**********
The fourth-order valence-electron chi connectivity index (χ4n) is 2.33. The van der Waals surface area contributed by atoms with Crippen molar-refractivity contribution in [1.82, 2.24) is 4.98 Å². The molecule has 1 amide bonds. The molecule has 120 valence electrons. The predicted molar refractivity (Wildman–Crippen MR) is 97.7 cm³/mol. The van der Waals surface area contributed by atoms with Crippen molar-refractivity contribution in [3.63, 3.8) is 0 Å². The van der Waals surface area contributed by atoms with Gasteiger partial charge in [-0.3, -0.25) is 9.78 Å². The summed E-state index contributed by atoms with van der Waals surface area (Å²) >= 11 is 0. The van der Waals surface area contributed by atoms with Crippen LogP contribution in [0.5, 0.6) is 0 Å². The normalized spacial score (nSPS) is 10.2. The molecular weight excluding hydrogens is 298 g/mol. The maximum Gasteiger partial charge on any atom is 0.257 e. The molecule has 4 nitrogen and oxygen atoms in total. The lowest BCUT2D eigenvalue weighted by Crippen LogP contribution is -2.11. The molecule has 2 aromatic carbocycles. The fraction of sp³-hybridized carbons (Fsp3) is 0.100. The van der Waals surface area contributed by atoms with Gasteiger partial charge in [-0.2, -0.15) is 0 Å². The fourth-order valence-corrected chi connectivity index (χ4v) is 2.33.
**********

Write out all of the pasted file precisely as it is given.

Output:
The fourth-order valence-electron chi connectivity index (χ4n) is 2.33. The van der Waals surface area contributed by atoms with Crippen molar-refractivity contribution in [1.82, 2.24) is 4.98 Å². The molecule has 1 amide bonds. The molecule has 120 valence electrons. The predicted molar refractivity (Wildman–Crippen MR) is 97.7 cm³/mol. The van der Waals surface area contributed by atoms with Crippen molar-refractivity contribution in [3.63, 3.8) is 0 Å². The van der Waals surface area contributed by atoms with Gasteiger partial charge in [-0.3, -0.25) is 9.78 Å². The summed E-state index contributed by atoms with van der Waals surface area (Å²) >= 11 is 0. The van der Waals surface area contributed by atoms with Crippen LogP contribution in [0.5, 0.6) is 0 Å². The normalized spacial score (nSPS) is 10.2. The molecular weight excluding hydrogens is 298 g/mol. The maximum Gasteiger partial charge on any atom is 0.257 e. The molecule has 4 nitrogen and oxygen atoms in total. The lowest BCUT2D eigenvalue weighted by Crippen LogP contribution is -2.11. The molecule has 2 aromatic carbocycles. The fraction of sp³-hybridized carbons (Fsp3) is 0.100. The van der Waals surface area contributed by atoms with Gasteiger partial charge in [-0.2, -0.15) is 0 Å². The fourth-order valence-corrected chi connectivity index (χ4v) is 2.33.